bee conservation, good practices

28 May 2021

Bee conservation – the term seems pretty straightforward. However, even such a noble goal can divide and create conflicts. Also between bee people. When I do talks and courses for beekeepers about “other” bees, I often get the question: “But you do like ‘real’ bees, too, don’t you?”. My answer is that I like all…

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flower strips, pollination, bees

7 May 2021

Flower strips at field edges are quite popular. They’re promoted as “bee-friendly”, as increasing biodiversity in farmland. Noble goals. However, it’s a legitimate question if this is true. Some studies show contradicting results. It’s also a common criticism that with flowering strips you first attract pollinators, which are then killed by pesticide applications. This is…

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social bees, climate change

3 March 2021

Social bees – and I don’t mean only honey bees by this – are more visible than solitary species. When there’s a bumblebee colony nearby or an apiary, you will automatically see more bumblebees of this species or honey bees flying around. It’s a numbers game. However, I always insist that the bee colonies are…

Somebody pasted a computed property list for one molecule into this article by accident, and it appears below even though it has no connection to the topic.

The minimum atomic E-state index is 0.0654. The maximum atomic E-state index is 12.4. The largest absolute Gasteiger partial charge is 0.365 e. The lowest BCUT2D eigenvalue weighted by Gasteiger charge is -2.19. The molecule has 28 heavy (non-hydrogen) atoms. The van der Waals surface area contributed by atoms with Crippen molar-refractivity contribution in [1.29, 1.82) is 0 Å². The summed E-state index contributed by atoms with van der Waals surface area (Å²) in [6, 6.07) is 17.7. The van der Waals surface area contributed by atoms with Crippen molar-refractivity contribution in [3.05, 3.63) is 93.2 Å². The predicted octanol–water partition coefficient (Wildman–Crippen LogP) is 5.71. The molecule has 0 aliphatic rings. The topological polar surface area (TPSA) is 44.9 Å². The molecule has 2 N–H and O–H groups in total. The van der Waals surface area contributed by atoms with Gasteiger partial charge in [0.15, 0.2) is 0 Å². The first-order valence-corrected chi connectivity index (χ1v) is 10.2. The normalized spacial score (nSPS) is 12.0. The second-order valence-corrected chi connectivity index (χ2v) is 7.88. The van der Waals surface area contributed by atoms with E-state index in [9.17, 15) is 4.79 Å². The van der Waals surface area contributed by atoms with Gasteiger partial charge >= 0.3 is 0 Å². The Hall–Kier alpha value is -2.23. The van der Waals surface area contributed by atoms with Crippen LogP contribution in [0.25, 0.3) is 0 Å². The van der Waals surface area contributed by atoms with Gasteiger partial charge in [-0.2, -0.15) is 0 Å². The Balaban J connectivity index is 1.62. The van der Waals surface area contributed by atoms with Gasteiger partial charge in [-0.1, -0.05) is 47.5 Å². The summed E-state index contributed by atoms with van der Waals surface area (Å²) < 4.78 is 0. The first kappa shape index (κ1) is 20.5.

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bumblebee ranges

19 February 2021

Bumblebee ranges are a bit different from other bees. As a rule of thumb, bees are most diverse in regions with Mediterranean climate. Bumblebees, on the other hand, like it cooler. I like to call them the polar bears between the bees. This is funny, because, as I learned today, in China apparently they’re called…

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impact of climate change on pollinators

12 February 2021

The impact of climate change on pollinators is complex. In the examples I gave last week, we saw how a divergence between the flowering period of a plant and the activity period of a bee species can affect the latter. Such phenological mismatches happen when plants and pollinators react differently to rising temperatures. Phenology, if…

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central place foraging, bees' needs

5 February 2021

Many, many years ago, I was coordinating a federal honey bee selection project in Germany. There was a problem, though: The season doesn’t start at the same time in the whole country. To make the data comparable, we asked the beekeepers to start with their observations when the goat willow started to bloom. This was…

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